Sunday, October 30, 2011

18th Century Market Fair: 2011


Yesterday was blissful!  The weather was a perfect, crisp 65 degrees, with a breezy, and puffy cloud filled sky.  It was also the annual 18th c. Market Fair at Locust Grove in Louisville, KY, which meant that I got to experience that beautiful weather in the context of the sights and sounds of an 18th c. market.  Even better...I spent the day with my daughter Jane, my dear friend Laura, the lovely Natalie and her two adorable boys, Noah and Christopher. 


Even though we ended the day watching the mock Revolutionary war battle, I will begin my pictorial journey with the skirmish.  Here you see the (diminished) Kentucky frontiersmen (aka - the Rebels) holding their own against...du-du-dun...


...the dreaded British!! (and Scottish, and Germans, and...)  Somehow, even though the British (and friends) outnumbered the Rebels 2 to 1 and owned a cannon (and bagpipes), the "Americans" triumphed.  Of course.

Seriously though, it was all very educational, (and yet I can't remember the name of the battle being portrayed).  It seems like such a "slow," and legalistic way to battle...nothing like today's wars.  Jane loved it, but asked many questions, in a very concerned voice, about why they were shooting at each other, and why people were falling down.  I explained to her that it was a pretend battle, and that they were just acting, which seemed to satisfy her.  It didn't satisfy me...


There was one area where the kids could learn about 18th century toys (without bringing out thoughts of war and death).  They sincerely enjoyed this discovery time.


Jane met one little girl her age.  They enjoyed playing Graces together.


Of course, since it was a market fair, there was a boucou amount of goods to see and buy (or, sadly, not to buy).  Jane begged and pleaded for one of these adorable little wool sheep.


I mean, seriously...who wouldn't!  Aren't they so cute!?


I saw the Crown Point Bread Co. pull up their horse and wagon, and almost before they could set up their shop of rustic bread and creamy white cheddar cheese...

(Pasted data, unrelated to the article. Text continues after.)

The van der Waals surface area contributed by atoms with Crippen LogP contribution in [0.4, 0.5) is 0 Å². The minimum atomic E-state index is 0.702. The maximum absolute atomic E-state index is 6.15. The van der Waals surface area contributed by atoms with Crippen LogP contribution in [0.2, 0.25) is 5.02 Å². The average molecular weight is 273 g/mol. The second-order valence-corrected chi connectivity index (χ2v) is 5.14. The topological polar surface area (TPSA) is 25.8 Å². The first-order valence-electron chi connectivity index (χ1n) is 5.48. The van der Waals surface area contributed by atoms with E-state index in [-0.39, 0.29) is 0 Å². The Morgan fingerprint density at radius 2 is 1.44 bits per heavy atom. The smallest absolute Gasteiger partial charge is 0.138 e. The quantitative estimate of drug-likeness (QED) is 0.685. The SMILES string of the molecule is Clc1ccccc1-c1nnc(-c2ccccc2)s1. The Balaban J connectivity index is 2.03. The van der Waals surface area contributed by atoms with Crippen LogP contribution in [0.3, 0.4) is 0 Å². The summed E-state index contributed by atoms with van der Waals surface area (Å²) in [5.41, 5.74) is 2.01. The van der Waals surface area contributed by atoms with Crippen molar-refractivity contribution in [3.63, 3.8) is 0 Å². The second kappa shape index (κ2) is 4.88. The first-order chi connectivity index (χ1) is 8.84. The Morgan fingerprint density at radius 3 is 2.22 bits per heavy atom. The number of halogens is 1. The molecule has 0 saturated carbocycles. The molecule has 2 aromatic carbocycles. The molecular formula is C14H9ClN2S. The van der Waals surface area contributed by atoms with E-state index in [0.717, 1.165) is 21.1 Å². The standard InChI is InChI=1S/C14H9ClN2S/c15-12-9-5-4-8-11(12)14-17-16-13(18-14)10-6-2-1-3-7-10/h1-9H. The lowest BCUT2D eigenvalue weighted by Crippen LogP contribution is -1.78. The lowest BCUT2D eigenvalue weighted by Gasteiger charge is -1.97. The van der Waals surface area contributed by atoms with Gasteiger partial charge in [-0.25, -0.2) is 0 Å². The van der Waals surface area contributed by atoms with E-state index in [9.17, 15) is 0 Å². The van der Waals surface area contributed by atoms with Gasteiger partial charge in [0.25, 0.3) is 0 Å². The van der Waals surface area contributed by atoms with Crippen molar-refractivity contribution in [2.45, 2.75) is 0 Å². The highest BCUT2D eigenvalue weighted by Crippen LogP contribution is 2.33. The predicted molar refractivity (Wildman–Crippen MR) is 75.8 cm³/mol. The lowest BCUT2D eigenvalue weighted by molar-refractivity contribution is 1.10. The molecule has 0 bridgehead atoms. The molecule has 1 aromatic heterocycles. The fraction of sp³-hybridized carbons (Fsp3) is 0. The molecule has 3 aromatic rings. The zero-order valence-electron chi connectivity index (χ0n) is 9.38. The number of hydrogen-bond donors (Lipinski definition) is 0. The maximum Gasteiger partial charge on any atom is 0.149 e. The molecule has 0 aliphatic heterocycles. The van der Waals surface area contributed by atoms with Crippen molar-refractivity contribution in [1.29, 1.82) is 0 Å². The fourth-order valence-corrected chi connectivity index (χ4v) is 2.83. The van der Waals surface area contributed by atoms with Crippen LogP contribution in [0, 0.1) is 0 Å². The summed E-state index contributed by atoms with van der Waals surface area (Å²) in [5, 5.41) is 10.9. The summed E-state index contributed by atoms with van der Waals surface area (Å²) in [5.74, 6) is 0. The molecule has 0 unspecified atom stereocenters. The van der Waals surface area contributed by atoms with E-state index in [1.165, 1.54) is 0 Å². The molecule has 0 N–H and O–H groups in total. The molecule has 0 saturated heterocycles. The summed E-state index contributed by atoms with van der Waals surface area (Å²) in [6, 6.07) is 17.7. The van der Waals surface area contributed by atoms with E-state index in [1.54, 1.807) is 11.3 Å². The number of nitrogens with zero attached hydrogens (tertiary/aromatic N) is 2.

I was begging and pleading for some.  What is it about hearty bread and rich cheese that makes me go weak in the knees?  Do they do that to you too?


I can't pass up this shop, the 96 District Storehouse. 


One step inside, and I'm in 18th century fabric heaven.


At one point in the day, we sat down to drink some hot cider and watch a group of dancers learning a new 18th century dance.  They called out to the audience, inviting anyone to join them who would like to learn the dance too.  Guess who raised her hand?  (Hint: It wasn't me.)


Yes...Jane wanted to join in the dancing.  She stayed in the dance for a good 10 or 15 minutes, led around by the young lady in the striped skirt.  I couldn't have been more proud.


I purchased a couple of bars of organic, scented soaps from Simple Soapworks.  They are one of my favorite soap makers ever...seriously.  If you don't get the chance to see them in person at a market fair, you can purchase their products on the web.  If photographs and computer monitors had scent capability, you would know why I'm in love with this soap.


Another gorgeous, handmade item that I bought...a silk, hand-block-printed scarf.


From the 96 District Storehouse, I bought this salmon colored linen to make into a new dress for Jane.  She's already outgrown the white one I made for her this past Spring.  Jane picked the color out herself.


I also bought this sheer, linen/cotton blend for myself.  The color is gorgeous, and the airy feel to it will be perfect for next year's summer festivals.  Now, if only I could figure out the gown it wants to be...more on this later.